Wednesday, September 12, 2012

For Christ's Sake: Brokeness

Today at church Pastor Troy taught from Mark 14:27-72.  I love my church and I love Pastor Troy.  I am greatly encouraged by the thought and effort that is regularly placed into the service:  the music, the lyrics, the preaching of the Word, the hospitality to strangers, the church family business discussed, etc... 

My heart was stirred by the Spirit while Troy was preaching today in thinking specifically upon these verses:

Mark 14:27-29

27 And Jesus said to them, You will all fall away, for it is written, ‘I will strike the shepherd, and the sheep will be scattered.’ 28 But after I am raised up, I will go before you to Galilee.” 29 Peter said to him, “Even though they all fall away, I will not.”

Mark 14:50

50 And they all left him and fled.

Oh, the patient endurance and long-suffering of our Lord.  He knew they (i.e. "we") would all abandon Him.  He knew it ahead of time.  He did not speak these words as a tough-love attempt to increase Peter's resolve so that Peter would stay loyal later.  He did not speak these words in spiteful pessimism as He looked at a gloomy forecast foreshadowed.  He did not speak these words in bitterness or resentment.  He spoke them because they were true.  Peter would deny Him.  Jesus knew this.  Jesus' commitment to Peter was stronger than Peter's to Jesus.  Peter over-estimated His love and loyalty for Jesus.  Peter did not yet know the full weight and level of Jesus' love for Him.

It led my soul to ponder the brokeness and humiliation of having fallen short.  How Peter must have wept bitterly over his failure and embarassment in having so boldly sworn loyalty to Jesus only to so cowardly distance himself later from Jesus in fear. 

Jesus tells us that we will wander and that our hearts will falter.  Our response is either to muster courage and resolve to combat His prediction to prove Him wrong or in devastation lament the poverty of our efforts and despair of any hope of ever measuring up or fulfilling our desires.  We desire to be loyal to Jesus for our own's sake.  We do not want to let ourselves down. We are often obsessed with our own whiteness. 

We bemoan the futility of our efforts and exalt the depravity of ourselves in response to the increasing banquet of disloyalty we prepare before God.  We wonder how Jesus could ever forgive such treason.  We are heart-broken over our failure and wish beyond wish that we could change who were are, what we've done, what we do, and who we still are.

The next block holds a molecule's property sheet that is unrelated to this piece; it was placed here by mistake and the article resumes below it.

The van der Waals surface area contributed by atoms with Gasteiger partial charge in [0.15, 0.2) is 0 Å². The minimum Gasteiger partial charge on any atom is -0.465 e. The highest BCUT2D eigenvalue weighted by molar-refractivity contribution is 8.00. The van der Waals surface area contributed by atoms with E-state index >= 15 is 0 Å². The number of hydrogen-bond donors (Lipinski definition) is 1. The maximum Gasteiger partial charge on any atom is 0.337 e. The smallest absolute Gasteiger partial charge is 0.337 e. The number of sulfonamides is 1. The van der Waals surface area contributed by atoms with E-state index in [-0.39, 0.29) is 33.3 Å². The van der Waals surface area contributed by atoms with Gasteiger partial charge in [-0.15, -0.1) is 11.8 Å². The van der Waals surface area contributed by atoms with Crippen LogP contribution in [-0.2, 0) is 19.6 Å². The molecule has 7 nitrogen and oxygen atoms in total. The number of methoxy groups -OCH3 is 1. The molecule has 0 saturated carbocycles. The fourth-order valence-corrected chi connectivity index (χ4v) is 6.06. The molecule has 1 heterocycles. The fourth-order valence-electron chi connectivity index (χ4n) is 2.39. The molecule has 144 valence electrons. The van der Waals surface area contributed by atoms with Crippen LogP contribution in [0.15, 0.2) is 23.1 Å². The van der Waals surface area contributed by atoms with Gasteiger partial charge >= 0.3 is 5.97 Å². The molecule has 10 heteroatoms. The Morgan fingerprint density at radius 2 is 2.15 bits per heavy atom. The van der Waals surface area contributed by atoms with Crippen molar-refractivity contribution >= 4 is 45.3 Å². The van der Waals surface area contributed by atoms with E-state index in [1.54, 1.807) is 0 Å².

All of this and sometimes no thought to Jesus. Just our dirtiness.  Just the gravity of our plight.

We are broken over our own disappointments.  We are broken over our fears of rejection in not measuring up.  We are broken over our disillusionment in the human will to manifest its desires.  We are broken and none of it again with any thought to Jesus, but only to ourselves.

We are sad that we do not measure up.  We are sad for our own's sake.  We are not sad for Jesus' sake. We do not sorrow that He will not receive His due glory and honor.

He deserves our love, our devotion, our worship, our praise, our everything.  He beyond any and every person you have ever met is worthy of it all.  He deserves our love and loyalty.  And when we fail and fall short and flee from Him and His sufferings, we are sad.  Not because we have failed to give Jesus what He deserves, but because we had hoped for so much more from ourselves.  We had wanted to give Him more, to praise Him more, to love Him more.  But not with any thought to Him receiving glory, but with thought primarly on the joy we have in giving it to Him.  So even in our worship we often withhold a small portion as a idolatrous receipt of self-love and comfort.

May we be broken for Christ's sake.  May we in our brokeness lament that the Son deserves our love and not merely lament the tragedy of our own disappointment in having failed to bring our all.  All of these responses are right and true.  My point is not to infer that your failure to be broken correctly is yet another weight you must add to your already burdened back.  My point is to articulate just how depraved we really are.  So depraved that the Son tells us that we will fall away and the only horror that strikes us is our immediate fear of what He will do to us for having fallen away or how hard we must work to ensure we do not fall away.  Never once do our thoughts lead us to thank Him for enduring our betrayal with such patient endurance.  He long suffers our disloyalty and does so with full disclosure set before Him. 

In that sense, I am not proposing we need to feel sorry for Jesus.  He does not ask us to.  He knew the cost He would pay for us and chose in perfect obedeince and faithful love to pay it on our behalf.  He does not need our sympathy.  He does not ask for it.  That said, it is a statement of our situation that we often never think to first apply any sympathy toward Him in having looked His bride in the eyes knowing how far from the marriage bed she would run after the ceremony and in covenant love He married her anyway. 

The strength of our bond to Christ is not in our ability to conjure up brokeness.  He breaks us by revealing to us the depths of our need for Him and the wonderous extent to which He is capable of diving down that depth to retrieve us.

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